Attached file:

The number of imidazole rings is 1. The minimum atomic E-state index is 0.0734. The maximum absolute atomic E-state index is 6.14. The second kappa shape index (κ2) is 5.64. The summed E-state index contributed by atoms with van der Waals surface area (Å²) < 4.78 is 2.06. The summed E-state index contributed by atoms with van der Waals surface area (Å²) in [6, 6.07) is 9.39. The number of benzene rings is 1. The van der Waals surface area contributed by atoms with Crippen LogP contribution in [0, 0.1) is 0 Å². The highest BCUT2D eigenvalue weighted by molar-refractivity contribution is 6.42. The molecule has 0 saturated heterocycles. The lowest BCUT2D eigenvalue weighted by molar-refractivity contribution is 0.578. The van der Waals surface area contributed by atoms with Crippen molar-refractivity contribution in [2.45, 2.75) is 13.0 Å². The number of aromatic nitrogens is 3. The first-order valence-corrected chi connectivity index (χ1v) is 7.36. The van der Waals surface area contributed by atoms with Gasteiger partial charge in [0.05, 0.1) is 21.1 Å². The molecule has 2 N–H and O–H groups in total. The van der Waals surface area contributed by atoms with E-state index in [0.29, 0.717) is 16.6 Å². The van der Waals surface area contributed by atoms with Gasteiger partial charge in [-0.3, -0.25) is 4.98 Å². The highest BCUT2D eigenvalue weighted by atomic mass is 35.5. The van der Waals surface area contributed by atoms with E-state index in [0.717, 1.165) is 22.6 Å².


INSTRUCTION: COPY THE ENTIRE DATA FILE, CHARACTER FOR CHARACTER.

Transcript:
The number of imidazole rings is 1. The minimum atomic E-state index is 0.0734. The maximum absolute atomic E-state index is 6.14. The second kappa shape index (κ2) is 5.64. The summed E-state index contributed by atoms with van der Waals surface area (Å²) < 4.78 is 2.06. The summed E-state index contributed by atoms with van der Waals surface area (Å²) in [6, 6.07) is 9.39. The number of benzene rings is 1. The van der Waals surface area contributed by atoms with Crippen LogP contribution in [0, 0.1) is 0 Å². The highest BCUT2D eigenvalue weighted by molar-refractivity contribution is 6.42. The molecule has 0 saturated heterocycles. The lowest BCUT2D eigenvalue weighted by molar-refractivity contribution is 0.578. The van der Waals surface area contributed by atoms with Crippen molar-refractivity contribution in [2.45, 2.75) is 13.0 Å². The number of aromatic nitrogens is 3. The first-order valence-corrected chi connectivity index (χ1v) is 7.36. The van der Waals surface area contributed by atoms with Gasteiger partial charge in [0.05, 0.1) is 21.1 Å². The molecule has 2 N–H and O–H groups in total. The van der Waals surface area contributed by atoms with E-state index in [0.29, 0.717) is 16.6 Å². The van der Waals surface area contributed by atoms with Gasteiger partial charge in [-0.3, -0.25) is 4.98 Å². The highest BCUT2D eigenvalue weighted by atomic mass is 35.5. The van der Waals surface area contributed by atoms with E-state index in [0.717, 1.165) is 22.6 Å².